Those struggling with GIT


#1

As I have been, on Linux and Mac, I have a partial solution to the problem of checking out the juce tip. It appears the GIT community decided that a merge strategy of ‘theirs’ (there is an ours strategy) was silly, and it was removed. They have decided that we should all become better programmers and ever deciding that our work is inferior to that of Jules means we are weak etc. Sort of a Sparta programming ethos. Delightful.

So that means we can’t do what we’d like, which is:
git merge -s “take new version over mine if conflicted”

This only crops up if you’ve made any local changes at all. Like building the project, or something radical like that.

Anyway, if a straightforward merge fails, I think the best approach is to check all your changes (and untracked files, whatever) into a new branch, then fetch the origin and then try to merge the bits you care about. I wouldn’t be surprised if that runs you into trouble down the line though.

The nuclear option - and don’t blame me if you lose code doing this, is:
git fetch origin
git reset --hard origin

I did a pretty good mess around with checkout, pull, fetch etc., and the problem is I end up with merge errors all over. Obviously, trying to manually merge juce_amalgamated.h/cpp would be ‘a bad thing’. If someone does have a better strategy, please pipe up.

Hope that helps someone,

Bruce


#2

Since I am not making any real local changes, I’ve settled with doing a ‘Revert’ prior to do a ‘Pull’… sigh…


#3

Couldn’t you clone a fresh copy of JUCE, then merge your changes onto that? A little convoluted, but would it satisfy the requirement?

edit: I think this is meant to be handled by using branch and checkout, but I haven’t quite got my head around it yet either. If anyone could shed some light on this, I’d love to get back to working on my project rather than messing with git. Its name implies that it is the stupid one, but it sure has a way of making me feel like I am!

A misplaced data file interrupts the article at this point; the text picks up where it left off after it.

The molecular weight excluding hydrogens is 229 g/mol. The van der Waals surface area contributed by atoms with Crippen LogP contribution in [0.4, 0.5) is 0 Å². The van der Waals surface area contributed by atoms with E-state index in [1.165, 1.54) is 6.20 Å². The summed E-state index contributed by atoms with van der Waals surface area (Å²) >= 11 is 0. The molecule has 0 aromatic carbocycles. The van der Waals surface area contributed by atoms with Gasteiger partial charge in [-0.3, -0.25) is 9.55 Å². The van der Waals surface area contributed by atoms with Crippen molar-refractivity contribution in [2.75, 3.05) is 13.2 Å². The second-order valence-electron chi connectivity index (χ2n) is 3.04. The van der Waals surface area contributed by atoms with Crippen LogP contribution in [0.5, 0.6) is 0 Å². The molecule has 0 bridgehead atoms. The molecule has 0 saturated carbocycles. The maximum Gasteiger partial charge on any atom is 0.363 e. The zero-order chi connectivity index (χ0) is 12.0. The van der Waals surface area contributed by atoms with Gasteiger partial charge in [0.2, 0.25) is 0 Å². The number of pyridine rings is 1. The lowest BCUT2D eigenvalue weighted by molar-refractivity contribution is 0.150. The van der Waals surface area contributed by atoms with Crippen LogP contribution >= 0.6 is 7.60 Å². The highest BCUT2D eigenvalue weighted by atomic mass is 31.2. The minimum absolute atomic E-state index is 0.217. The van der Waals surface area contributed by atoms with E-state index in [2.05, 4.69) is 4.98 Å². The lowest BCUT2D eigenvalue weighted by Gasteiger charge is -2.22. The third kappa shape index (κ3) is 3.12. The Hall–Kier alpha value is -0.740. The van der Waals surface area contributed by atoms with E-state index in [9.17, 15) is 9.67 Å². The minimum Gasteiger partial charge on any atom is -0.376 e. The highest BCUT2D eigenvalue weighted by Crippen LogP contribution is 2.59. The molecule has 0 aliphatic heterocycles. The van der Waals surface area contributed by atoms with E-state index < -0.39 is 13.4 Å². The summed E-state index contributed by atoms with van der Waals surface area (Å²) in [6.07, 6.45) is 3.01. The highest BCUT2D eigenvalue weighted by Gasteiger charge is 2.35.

#4

+one

I’m about to give up on Git and go back to using just JUCE snapshots.

  • I find the terminology confusing.
  • I can’t diff a changed JUCE file without it being marked as if the whole file was changed. I guess it has something to do with line ending, but I already tried going through the settings and re-installing.
  • Git GUI feels like alpha quality software. Git Extensions was pretty much useless too.

I wonder how other teams handle this, specifically how do you keep everybody in sync?


#5

If you are using Windows then you should check this.
http://code.google.com/p/tortoisegit/


#6

I agree with Bruce that git commands aren’t intuitive for us poor userspace hackers.
What I’m doing, Bruce, is that I’m building a patch for my modifications and then I try to pull the juce head. If that fails, I force remote cloning and reapply the patch (interactively).
It’s a pain that the software is supposed to solve but doesn’t.

Especially if your background is SVN, you must forget about central (and simple) SVN managment.
TortoiseGit in that case is a pain, as it’s reusing TortoiseSVN icon and action name, but it doesn’t perform the same actions (so for me, I have numerous SVN repository, and few GIT repos, I must constantly remind myself not to commit in a SVN repo, or diff/patch/merge in a Git repo).